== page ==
Going Steady on Rocky Roads
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With weak demand from Europe, the automobile industry is facing a difficult time. The only sign of relief is the American market, where North America saved the day for one automobile giant. Ford (NYSE: F) posted its third quarter results, and also discussed ways to deal with the current economic scenario.
Getting into its major business regions
The profit for the quarter stood at $1.6 billion, with global revenue falling 3% to $33.1 billion. Production at the company was 1.4 million vehicles in the third quarter, up by 24,000 units. The rise in sales was because of the new car variants launched. The market for the new variants seems to be responding well. Hence, forecast for the fourth quarter is 1.5 million vehicles, up by 112,000 units.
North America- Profit from North America stood at $2 billion, driven by the F-series trucks sold in North America. The truck has already created a reputation, which means the company can spend less on its marketing. The gross margin in North America has been around a fabulous 10% because of the success of the new product.
Even the car sales moved up because of the launch of the Fusion mid-sized, C-max hybrid, and Escape. Car sales have been picking up well, and the company is expecting better volumes. But, marketing and advertising costs for the new models and manufacturing expenses for the new capacity are a matter of concern. It may be that the next quarter may not be equally good in terms of bottom line growth.
Europe – Ford's European loss increased from $306 million to $468 million, and revenue fell 26% to $5.8 billion. Europe’s figures are offsetting the good work done in North America. The demand is continuously falling due to the uncertain economic conditions. Ford has understood that trying to create further demand wouldn’t help, and hence the company is trying to reduce costs. It is planning to close down three plants and shift work of these plants to Valencia, Spain. The production will come down by 355,000 units. The strategy wouldn’t only save $500 million, but would also bring supply closer to demand.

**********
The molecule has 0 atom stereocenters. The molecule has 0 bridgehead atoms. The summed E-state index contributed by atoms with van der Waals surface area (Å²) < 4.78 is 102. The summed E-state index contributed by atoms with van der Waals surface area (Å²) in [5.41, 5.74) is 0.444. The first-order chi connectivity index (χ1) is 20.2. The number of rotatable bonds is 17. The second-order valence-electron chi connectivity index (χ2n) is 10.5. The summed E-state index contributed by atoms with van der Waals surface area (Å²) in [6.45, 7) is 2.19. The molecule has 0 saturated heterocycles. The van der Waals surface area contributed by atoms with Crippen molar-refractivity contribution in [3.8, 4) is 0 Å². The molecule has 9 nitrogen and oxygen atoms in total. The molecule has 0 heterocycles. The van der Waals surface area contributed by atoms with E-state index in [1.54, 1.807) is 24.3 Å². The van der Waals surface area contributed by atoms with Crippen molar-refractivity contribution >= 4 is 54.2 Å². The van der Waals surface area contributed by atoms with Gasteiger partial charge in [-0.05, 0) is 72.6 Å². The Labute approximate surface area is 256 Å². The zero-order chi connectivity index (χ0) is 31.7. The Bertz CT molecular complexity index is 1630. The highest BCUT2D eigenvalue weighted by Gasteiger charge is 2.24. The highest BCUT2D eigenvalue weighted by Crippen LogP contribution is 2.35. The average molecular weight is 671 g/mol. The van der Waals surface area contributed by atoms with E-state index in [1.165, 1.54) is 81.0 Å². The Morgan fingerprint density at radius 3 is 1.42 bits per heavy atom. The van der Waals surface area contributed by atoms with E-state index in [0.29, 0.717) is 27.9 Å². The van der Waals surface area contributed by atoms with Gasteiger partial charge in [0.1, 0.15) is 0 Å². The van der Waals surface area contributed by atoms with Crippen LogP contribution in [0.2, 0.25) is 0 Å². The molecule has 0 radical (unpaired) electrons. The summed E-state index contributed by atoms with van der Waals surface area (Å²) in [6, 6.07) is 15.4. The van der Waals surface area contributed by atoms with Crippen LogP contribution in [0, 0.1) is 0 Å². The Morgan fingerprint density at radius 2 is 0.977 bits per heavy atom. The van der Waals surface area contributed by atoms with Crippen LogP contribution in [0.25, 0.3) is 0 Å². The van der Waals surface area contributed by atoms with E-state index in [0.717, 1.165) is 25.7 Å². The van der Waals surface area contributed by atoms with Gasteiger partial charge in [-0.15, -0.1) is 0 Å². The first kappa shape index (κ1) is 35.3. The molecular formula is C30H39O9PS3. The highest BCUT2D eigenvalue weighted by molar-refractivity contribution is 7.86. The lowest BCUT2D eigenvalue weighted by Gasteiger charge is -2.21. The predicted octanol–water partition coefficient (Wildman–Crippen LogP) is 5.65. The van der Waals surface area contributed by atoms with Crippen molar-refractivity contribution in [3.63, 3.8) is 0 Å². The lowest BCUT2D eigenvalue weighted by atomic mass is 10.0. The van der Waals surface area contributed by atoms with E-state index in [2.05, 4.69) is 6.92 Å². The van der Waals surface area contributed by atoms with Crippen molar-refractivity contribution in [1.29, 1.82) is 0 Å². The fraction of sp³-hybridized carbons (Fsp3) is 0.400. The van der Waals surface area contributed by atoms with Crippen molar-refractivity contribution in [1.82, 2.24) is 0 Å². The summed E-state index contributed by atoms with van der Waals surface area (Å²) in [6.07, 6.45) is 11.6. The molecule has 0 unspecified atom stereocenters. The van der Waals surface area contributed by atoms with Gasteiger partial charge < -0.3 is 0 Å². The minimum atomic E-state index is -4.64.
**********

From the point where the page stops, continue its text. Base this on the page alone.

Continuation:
Rest of the World – South America’s revenue dipped slightly by 0.7% because of the unfavorable exchange rates. Since Africa and Asia generated good revenue of $2.6 billion, up 13% the market in these continents seems to be growing. A profit of $45 million was reported, compared to a previous loss of $43 million. Hence, the company can see further increase in earnings and rise in demand.
On The Other Side
Earnings of peer General Motors (NYSE: GM) remained flat. Europe was the concern here also. Revenue from Europe dropped 18% to $5 billion, and the company had a loss of $478 million in Europe. The problem is the same here; that is, demand declining due to the economic conditions. The company isn’t planning to launch new models to increase demand. It also does not have concrete plans of cutting costs. It only signed a sponsorship deal with Manchester United to promote the brand. The company can expect an increase in brand visibility and “mind-share” through the deal. Effectiveness is only a matter of time.
Toyota’s (NYSE: TM) worldwide sales, on the other hand, increased 34% in the first half of the year. Despite the effects of Sandy, October remained a very strong month in terms of sales. The company is using new models with the old formula of higher torque and throttle. Its recently-launched FR-S sports version seems to be doing well. The company has already sold 1,521 units of it, and is expecting greater demand ahead.
The road ahead
Ford seems to be working on Europe. It is cutting costs, shifting plants, and trying to build an effective strategy to come out of turbulent times. While North America remains a success story, the company is still launching new models to capture a greater market share in the region. Investors, keen on an American automobile firm, can pick Ford over GM due to the initiatives taken by the former.
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